Interestingly, Australians tend to eat less protein at breakfast compared to lunch and dinner16.  Having protein for breakfast is a great way to evenly spread out your protein intake throughout the day15.  


What are the health benefits of a high protein diet?  

Higher protein diets have been linked to greater weight loss, preserving lean mass when losing weight, reductions in fasting glucose and blood pressure, and improvements in muscle and bone mass and strength, especially for older adults2,3,17,18.  

Getting enough protein is an important component of a healthy lifestyle, especially as we get older. By getting an adequate protein intake throughout the day, we can get the most out of strength training to muscle mass, strength, and our overall health.   




  1. Nilwik R, Snijders T, Leenders M, Groen BBL, van Kranenburg J, Verdijk LB, et al. The decline in skeletal muscle mass with aging is mainly attributed to a reduction in type II muscle fiber size. Exp Gerontol 2013; 48:492–498. 

  2. Trombetti A, Reid KF, Hars M, Herrmann FR, Pasha E, Phillips EM, et al. Age-associated declines in muscle mass, strength, power, and physical performance: impact on fear of falling and quality of life. Osteoporos Int 2016; 27:463–471.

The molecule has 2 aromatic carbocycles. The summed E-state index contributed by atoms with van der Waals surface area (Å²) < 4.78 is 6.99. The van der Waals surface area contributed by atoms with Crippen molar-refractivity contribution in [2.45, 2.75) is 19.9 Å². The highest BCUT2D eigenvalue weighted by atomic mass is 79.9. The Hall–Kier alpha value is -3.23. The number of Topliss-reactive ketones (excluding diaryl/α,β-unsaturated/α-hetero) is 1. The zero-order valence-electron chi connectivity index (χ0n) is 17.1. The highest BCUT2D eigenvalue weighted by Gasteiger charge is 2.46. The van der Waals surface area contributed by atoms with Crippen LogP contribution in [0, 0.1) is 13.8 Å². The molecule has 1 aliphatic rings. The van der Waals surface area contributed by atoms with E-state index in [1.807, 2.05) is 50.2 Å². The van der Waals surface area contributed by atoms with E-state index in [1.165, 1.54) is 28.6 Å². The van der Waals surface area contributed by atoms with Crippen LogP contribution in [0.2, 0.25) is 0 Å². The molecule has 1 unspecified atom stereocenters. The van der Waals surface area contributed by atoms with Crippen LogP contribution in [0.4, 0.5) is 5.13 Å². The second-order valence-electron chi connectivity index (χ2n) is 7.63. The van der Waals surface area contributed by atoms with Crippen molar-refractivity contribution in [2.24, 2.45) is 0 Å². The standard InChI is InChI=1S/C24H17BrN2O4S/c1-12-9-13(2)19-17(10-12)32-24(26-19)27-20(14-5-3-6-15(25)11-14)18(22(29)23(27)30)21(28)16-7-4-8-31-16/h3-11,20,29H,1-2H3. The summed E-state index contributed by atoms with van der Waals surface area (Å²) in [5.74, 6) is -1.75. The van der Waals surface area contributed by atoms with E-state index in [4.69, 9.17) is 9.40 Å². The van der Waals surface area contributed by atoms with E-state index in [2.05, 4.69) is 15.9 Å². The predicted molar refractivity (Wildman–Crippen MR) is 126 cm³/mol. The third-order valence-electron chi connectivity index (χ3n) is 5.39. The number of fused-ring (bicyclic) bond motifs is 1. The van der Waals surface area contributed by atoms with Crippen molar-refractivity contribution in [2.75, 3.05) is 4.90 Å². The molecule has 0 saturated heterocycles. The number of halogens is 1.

3. Chen Z, Franco OH, Lamballais S, Ikram MA, Schoufour JD, Muka T, et al. Associations of specific dietary protein with longitudinal insulin resistance, prediabetes and type 2 diabetes: The Rotterdam Study. Clin Nutr 2020; 39:242–249.  

  4. Beasley JM, Lacroix AZ, Neuhouser ML, Huang Y, Tinker L, Woods N, et al. Protein intake and incident frailty in the women’s health initiative observational study. J Am Geriatr Soc 2010; 58:1063–1071.  

  5. Veronese N, Soysal P, Stubbs B, Maggi S, Jackson SE, Demurtas J, et al. Dietary Protein Intake and Falls in Older People: Longitudinal Analyses From the Osteoarthritis Initiative. J Am Med Dir Assoc 2019; 20:1623–1627.  

  6. Rizzoli R, Biver E, Brennan-Speranza TC. Nutritional intake and bone health. Lancet Diabetes Endocrinol 2021; 9:606–621.  

  7. Fisher JP, Steele J, Gentil P, Giessing J, Westcott WL. A minimal dose approach to resistance training for the older adult; the prophylactic for aging. Exp Gerontol 2017; 99:80–86.  

  8. Bauer J, Biolo G, Cederholm T, Cesari M, Cruz-Jentoft AJ, Morley JE, et al. Evidence-based recommendations for optimal dietary protein intake in older people: A position paper from the prot-age study group. J Am Med Dir Assoc 2013; 14:542–559.